TODAY: Geneva accord tested by deadly shootout in Eastern Ukraine; Putin initiates simplification of citizenship for Russian speakers; Shell committed to Russia expansion; Kremlin vaunts China ties; Moscow agrees to slash North Korea debt by 90%; Zhirinovsky tirade; lonely at the top.
Three people have been killed and three others injured in an overnight shootout in the eastern Ukrainian city of Slaviansk after a group of gunmen launched an attack on a checkpoint. Russia’s Foreign Ministry has spoken of its ‘outrage‘ at the attack, which has undermined last week’s Geneva agreement, as a violation of an Easter truce called by Ukrainian authorities. Pro-Russian authorities in the region have laid the blame squarely on Ukrainian far-right nationalists; Ukraine’s police have accused Russia of staging the incident. Following an entry ban on Russian males, Ukrainian border guards have denied entry to around 600 citizens in the first 24 hours of the ban. Analysts here discuss the idea that the entry ban might be contributing to ghettoisation. According to this report, despite the Ukraine crisis affecting bond markets, Russian companies are still well-placed to service their debts. President Putin has approved legal amendments to make it simpler for Russian speakers in the former Soviet Union to acquire Russian citizenship. Presidential spokesman Dmitry Peskov has confirmed that Russia does have troops near the Ukrainian border, some on a ‘permanent basis’.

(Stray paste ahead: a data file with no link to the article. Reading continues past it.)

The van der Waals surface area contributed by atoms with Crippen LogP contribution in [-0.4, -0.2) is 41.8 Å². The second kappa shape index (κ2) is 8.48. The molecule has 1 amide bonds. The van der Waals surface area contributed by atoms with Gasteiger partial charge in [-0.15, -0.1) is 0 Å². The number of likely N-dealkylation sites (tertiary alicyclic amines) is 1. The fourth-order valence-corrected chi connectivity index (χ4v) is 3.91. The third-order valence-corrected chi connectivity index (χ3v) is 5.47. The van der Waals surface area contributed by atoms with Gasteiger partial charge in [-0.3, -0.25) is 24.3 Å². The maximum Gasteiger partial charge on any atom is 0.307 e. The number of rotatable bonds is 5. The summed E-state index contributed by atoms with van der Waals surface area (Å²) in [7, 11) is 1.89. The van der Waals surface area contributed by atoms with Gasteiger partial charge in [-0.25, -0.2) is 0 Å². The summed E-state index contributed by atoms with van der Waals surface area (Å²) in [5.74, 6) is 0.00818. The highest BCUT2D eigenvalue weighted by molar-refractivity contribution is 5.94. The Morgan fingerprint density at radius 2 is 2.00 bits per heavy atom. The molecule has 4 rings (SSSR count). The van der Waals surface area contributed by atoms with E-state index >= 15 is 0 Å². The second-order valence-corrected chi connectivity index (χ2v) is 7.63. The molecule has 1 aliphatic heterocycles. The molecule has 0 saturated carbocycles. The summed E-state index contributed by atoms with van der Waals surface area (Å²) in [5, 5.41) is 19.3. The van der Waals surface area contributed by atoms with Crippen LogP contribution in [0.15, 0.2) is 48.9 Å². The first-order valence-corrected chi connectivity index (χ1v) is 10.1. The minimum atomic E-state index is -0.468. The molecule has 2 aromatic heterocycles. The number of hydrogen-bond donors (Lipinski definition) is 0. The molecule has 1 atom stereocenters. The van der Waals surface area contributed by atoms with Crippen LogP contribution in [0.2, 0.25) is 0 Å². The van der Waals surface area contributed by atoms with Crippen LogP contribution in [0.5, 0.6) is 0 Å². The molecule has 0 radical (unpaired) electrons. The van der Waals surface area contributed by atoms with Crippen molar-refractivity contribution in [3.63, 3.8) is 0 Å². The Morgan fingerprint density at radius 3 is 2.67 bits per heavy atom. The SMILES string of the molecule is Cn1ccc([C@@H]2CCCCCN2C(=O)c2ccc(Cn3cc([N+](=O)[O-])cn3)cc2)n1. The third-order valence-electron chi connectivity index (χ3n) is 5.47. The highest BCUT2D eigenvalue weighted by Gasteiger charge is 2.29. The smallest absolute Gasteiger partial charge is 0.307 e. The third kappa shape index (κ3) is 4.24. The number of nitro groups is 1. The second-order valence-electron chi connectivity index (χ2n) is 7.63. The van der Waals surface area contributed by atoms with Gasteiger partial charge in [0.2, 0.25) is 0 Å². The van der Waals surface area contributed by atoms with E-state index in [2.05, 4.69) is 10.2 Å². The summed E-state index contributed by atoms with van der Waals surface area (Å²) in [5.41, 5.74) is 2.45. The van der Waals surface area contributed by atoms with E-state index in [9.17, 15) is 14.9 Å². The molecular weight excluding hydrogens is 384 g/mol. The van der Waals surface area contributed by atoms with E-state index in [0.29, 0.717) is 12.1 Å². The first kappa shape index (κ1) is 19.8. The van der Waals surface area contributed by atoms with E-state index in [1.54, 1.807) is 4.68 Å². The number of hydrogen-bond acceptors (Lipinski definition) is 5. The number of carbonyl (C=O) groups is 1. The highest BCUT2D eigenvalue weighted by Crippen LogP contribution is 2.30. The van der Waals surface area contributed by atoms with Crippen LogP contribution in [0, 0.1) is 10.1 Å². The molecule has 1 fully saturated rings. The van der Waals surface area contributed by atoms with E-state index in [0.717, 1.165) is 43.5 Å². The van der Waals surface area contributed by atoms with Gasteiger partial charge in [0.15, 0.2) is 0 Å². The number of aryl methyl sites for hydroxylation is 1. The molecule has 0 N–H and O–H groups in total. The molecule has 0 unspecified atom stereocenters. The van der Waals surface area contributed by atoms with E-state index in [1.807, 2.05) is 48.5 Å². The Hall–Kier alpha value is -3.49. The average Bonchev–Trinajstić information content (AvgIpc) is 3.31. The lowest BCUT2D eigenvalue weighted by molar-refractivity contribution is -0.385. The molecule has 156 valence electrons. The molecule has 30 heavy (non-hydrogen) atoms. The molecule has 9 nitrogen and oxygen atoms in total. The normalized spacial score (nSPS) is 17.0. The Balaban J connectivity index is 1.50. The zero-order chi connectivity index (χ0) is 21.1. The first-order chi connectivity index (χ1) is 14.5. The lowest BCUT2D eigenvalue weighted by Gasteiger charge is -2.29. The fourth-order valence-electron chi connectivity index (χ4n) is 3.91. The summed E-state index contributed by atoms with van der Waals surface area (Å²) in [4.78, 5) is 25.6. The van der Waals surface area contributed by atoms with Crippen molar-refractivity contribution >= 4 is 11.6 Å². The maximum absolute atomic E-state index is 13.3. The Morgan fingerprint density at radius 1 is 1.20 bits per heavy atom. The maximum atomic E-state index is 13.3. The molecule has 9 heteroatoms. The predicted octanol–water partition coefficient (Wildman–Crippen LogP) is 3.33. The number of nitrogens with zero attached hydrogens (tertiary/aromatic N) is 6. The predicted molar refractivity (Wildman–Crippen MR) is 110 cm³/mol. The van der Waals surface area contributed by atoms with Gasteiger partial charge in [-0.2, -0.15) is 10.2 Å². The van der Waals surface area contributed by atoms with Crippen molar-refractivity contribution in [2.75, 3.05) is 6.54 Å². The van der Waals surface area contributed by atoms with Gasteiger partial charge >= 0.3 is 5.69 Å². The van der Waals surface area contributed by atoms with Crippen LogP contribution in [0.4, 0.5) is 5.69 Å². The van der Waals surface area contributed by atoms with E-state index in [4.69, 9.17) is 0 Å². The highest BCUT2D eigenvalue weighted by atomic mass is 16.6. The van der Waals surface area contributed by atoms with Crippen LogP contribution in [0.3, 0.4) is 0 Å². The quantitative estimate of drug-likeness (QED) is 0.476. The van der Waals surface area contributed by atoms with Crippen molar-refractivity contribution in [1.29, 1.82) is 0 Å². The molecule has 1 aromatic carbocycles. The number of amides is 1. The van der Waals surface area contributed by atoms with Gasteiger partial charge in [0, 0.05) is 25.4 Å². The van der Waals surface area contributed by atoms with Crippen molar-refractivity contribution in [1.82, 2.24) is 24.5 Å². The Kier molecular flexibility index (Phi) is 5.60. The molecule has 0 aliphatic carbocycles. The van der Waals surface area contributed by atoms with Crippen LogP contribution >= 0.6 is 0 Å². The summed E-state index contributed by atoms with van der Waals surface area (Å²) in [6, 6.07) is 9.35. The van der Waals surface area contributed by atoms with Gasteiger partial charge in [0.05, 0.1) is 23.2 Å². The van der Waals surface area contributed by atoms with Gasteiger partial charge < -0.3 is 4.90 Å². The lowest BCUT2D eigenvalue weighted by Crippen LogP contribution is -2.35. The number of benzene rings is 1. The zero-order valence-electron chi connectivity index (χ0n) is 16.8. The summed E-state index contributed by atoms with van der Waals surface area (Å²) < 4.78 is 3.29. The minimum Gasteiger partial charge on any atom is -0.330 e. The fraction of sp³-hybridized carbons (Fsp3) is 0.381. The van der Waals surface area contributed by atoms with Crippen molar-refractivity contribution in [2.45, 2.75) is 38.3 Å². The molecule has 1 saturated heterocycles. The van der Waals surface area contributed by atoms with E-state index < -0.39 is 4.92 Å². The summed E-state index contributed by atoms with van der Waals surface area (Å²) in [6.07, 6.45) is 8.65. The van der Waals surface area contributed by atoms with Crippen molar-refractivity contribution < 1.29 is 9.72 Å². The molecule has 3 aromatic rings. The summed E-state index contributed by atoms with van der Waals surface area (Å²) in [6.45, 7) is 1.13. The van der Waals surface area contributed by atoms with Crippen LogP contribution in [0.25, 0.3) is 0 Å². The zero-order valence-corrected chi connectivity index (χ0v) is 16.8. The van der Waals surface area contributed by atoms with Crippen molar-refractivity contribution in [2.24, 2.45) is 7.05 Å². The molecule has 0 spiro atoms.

Russia has announced it will build more than 150 military facilities on the Iturup and Kunashir islands, part of the disputed Kuril island chains, before 2016. Despite the sanctions over Ukraine, Royal Dutch Shell maintains it is committed to expansion in Russia, a pledge which has been wholeheartedly welcomed by Vladimir Putin. Gazprom has shipped the first oil from Russia’s only offshore Arctic field in operation, scaled by Greenpeace activists last year, to Europe. As trade with the West suffers, Deputy Prime Minister Dmitry Rogozin has asserted that bilateral trade with China can increase to $100 billion by next year and thanked Chinese Vice Premier Wang Yang for Beijing’s continued support. Russia’s parliament has agreed to cancel almost $10 billion of North Korea’s Soviet-era debt, in a deal expected to sweeten the building of a gas pipeline to South Korea that would cross the state.
The speaker of Russia’s State Duma has apologised for the behaviour of ultranationalist lawmaker Vladimir Zhirinovsky, who recently exhorted his entourage to rape a pregnant journalist who asked him about Ukraine sanctions. The Power Vertical podcast examines Putin’s 12th Q+A. President Vladimir Putin’s popularity is at its peak, his spokesman says, thanks to the rallying nationalist power of the Ukraine crisis, but the President too, can get lonely.
PHOTO: The Orthodox Easter service in the Christ the Saviour Cathedral in Moscow April 20, 2014. (Reuters / Dmitry Astakhov)